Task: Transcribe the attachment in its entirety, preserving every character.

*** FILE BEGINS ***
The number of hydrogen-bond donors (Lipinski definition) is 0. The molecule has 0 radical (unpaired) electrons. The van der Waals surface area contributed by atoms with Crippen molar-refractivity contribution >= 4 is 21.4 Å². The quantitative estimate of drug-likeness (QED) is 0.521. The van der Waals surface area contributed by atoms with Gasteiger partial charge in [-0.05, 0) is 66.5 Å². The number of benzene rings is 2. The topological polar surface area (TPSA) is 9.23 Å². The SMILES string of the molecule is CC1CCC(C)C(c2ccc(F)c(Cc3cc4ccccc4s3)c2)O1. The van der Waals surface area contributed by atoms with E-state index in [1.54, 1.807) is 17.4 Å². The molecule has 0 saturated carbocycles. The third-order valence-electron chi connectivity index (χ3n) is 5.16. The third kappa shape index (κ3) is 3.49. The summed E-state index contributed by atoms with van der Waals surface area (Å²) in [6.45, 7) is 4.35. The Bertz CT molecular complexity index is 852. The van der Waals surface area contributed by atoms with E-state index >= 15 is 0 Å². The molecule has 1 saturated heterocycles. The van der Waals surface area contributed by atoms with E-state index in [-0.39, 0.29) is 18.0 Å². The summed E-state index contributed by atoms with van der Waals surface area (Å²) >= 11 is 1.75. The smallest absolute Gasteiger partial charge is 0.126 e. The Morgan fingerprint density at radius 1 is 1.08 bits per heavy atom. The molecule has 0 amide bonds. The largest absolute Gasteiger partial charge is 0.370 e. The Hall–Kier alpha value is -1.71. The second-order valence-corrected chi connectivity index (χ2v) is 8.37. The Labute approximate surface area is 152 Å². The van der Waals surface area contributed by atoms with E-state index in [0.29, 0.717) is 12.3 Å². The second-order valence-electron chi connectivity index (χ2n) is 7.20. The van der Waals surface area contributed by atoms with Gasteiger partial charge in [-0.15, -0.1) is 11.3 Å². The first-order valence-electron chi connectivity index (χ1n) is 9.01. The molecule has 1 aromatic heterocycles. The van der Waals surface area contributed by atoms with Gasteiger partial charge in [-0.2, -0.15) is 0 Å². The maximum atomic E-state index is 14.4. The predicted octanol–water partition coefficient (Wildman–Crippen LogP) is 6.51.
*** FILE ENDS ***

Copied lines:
The number of hydrogen-bond donors (Lipinski definition) is 0. The molecule has 0 radical (unpaired) electrons. The van der Waals surface area contributed by atoms with Crippen molar-refractivity contribution >= 4 is 21.4 Å². The quantitative estimate of drug-likeness (QED) is 0.521. The van der Waals surface area contributed by atoms with Gasteiger partial charge in [-0.05, 0) is 66.5 Å². The number of benzene rings is 2. The topological polar surface area (TPSA) is 9.23 Å². The SMILES string of the molecule is CC1CCC(C)C(c2ccc(F)c(Cc3cc4ccccc4s3)c2)O1. The van der Waals surface area contributed by atoms with E-state index in [1.54, 1.807) is 17.4 Å². The molecule has 0 saturated carbocycles. The third-order valence-electron chi connectivity index (χ3n) is 5.16. The third kappa shape index (κ3) is 3.49. The summed E-state index contributed by atoms with van der Waals surface area (Å²) in [6.45, 7) is 4.35. The Bertz CT molecular complexity index is 852. The van der Waals surface area contributed by atoms with E-state index >= 15 is 0 Å². The molecule has 1 saturated heterocycles. The van der Waals surface area contributed by atoms with E-state index in [-0.39, 0.29) is 18.0 Å². The summed E-state index contributed by atoms with van der Waals surface area (Å²) >= 11 is 1.75. The smallest absolute Gasteiger partial charge is 0.126 e. The Morgan fingerprint density at radius 1 is 1.08 bits per heavy atom. The molecule has 0 amide bonds. The largest absolute Gasteiger partial charge is 0.370 e. The Hall–Kier alpha value is -1.71. The second-order valence-corrected chi connectivity index (χ2v) is 8.37. The Labute approximate surface area is 152 Å². The van der Waals surface area contributed by atoms with E-state index in [0.29, 0.717) is 12.3 Å². The second-order valence-electron chi connectivity index (χ2n) is 7.20. The van der Waals surface area contributed by atoms with Gasteiger partial charge in [-0.15, -0.1) is 11.3 Å². The first-order valence-electron chi connectivity index (χ1n) is 9.01. The molecule has 1 aromatic heterocycles. The van der Waals surface area contributed by atoms with Gasteiger partial charge in [-0.2, -0.15) is 0 Å². The maximum atomic E-state index is 14.4. The predicted octanol–water partition coefficient (Wildman–Crippen LogP) is 6.51.